]>
Pierre Weis wrote:
> Values of a private type abbreviation are concrete in the sense that they are
> public and not hidden to inspection.
>
<SNIP>
> No, you must explicitely project row values to int values (even if
> this is an identity):
I guess I don't understand what you mean by "public and not hidden to
inspection". To a programmer using such a type, the values don't seem
public. Do you only mean that to the compiler sees the full type (for
optimization purposes), or something more?
> The function call overhead can be avoided easily, if the from function is
> provided by the compiler or if we use a sub-typing constraint row :> int.
>
I'd love to use subtyping constraints more than functions. Applying a
function *could* do some other work or massage the value it gives to me,
whereas a compiler cast seems to indicate what's happening better. It
also doesn't depend on any cross-module inlining magic that may or may
not happen.
> On the other hand, the construction you proposed also applies to abstract
> types: we need module to define an abstract type; we can have something
> lighter such as a direct abstract type definition:
>
> type rat = abstract {
> numerator : int;
> denominator : int;
> } with
>
> let make_rat n d = ...
> and numerator {numerator = n} = n
> and denominator ...
>
> let plus_rat r1 r2 = ...
> let mult_rat r1 r2 = ...
>
> ...
>
This example seems like a great time to use a module and an abstract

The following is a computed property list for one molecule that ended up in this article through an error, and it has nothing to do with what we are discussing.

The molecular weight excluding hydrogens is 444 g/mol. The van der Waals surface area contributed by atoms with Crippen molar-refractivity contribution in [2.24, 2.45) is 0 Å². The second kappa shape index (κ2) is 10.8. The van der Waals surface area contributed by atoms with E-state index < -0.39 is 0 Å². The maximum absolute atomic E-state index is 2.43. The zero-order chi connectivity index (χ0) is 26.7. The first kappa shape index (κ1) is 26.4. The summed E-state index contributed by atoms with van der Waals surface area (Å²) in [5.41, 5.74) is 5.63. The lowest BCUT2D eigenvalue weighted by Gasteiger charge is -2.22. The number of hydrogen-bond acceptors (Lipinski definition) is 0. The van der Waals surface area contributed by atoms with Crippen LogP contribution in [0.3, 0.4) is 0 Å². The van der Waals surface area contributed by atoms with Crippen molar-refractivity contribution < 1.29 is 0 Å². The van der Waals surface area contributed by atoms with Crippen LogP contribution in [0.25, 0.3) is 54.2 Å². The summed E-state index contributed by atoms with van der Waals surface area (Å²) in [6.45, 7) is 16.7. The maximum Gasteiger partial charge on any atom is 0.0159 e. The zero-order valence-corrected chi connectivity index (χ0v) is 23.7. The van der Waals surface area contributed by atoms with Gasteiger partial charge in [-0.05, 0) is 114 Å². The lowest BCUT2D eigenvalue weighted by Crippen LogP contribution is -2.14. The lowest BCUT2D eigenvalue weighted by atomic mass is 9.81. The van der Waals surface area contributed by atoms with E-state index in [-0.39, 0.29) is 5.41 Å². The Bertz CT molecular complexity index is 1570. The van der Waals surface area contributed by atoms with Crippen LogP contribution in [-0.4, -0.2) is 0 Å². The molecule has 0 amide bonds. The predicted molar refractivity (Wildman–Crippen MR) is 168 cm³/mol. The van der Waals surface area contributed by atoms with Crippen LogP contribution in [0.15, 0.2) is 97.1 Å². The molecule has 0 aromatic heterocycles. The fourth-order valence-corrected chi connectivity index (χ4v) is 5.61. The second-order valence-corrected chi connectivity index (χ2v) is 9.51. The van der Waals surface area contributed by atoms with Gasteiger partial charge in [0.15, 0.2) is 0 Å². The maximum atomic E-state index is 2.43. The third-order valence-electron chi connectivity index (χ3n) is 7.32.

type: there's lots of functions that deal with the data in a way that
they all need to use its internal representation. But there's a use for
private copies of builtin types, possibly with restrictions on their
construction, and it seems that *this*
> Given that the injection function (the make function or the constraint part
> of your construction) must enforce arbitrarily complex invariants, we may
> need a module for private abbreviation as well (imagine for instance a
> private abbreviation for prime numbers, that only injects into the prime type
> integer arguments that are indeed prime numbers: you may need some room to
> define the predicate!).
>
let is_prime i = ... (* return true if prime, false if not *)
type prime = private int constraint is_prime
This seems to suffice for the example of primes. For natural numbers, I
don't see any advantage of having a private type vs. an abstract type,
so using a module to encapsulate that type makes more sense to me.
I might point out that supporting arbitrarily complex invariants, while
theoretically satisfying, might not be necessary. I'd imagine that 90+%
of actual uses of this pattern fall in the case of "simple range
restriction", and taking care of those well changes the approach
significantly. I like the Perl idea of "make the common things easy,
and the hard things possible".
> Thank you for your suggestions.
>
> Best regards,
>
Thank *you* for treating my naive and amateur suggestions as if they had
worth.
All the Best,
Eric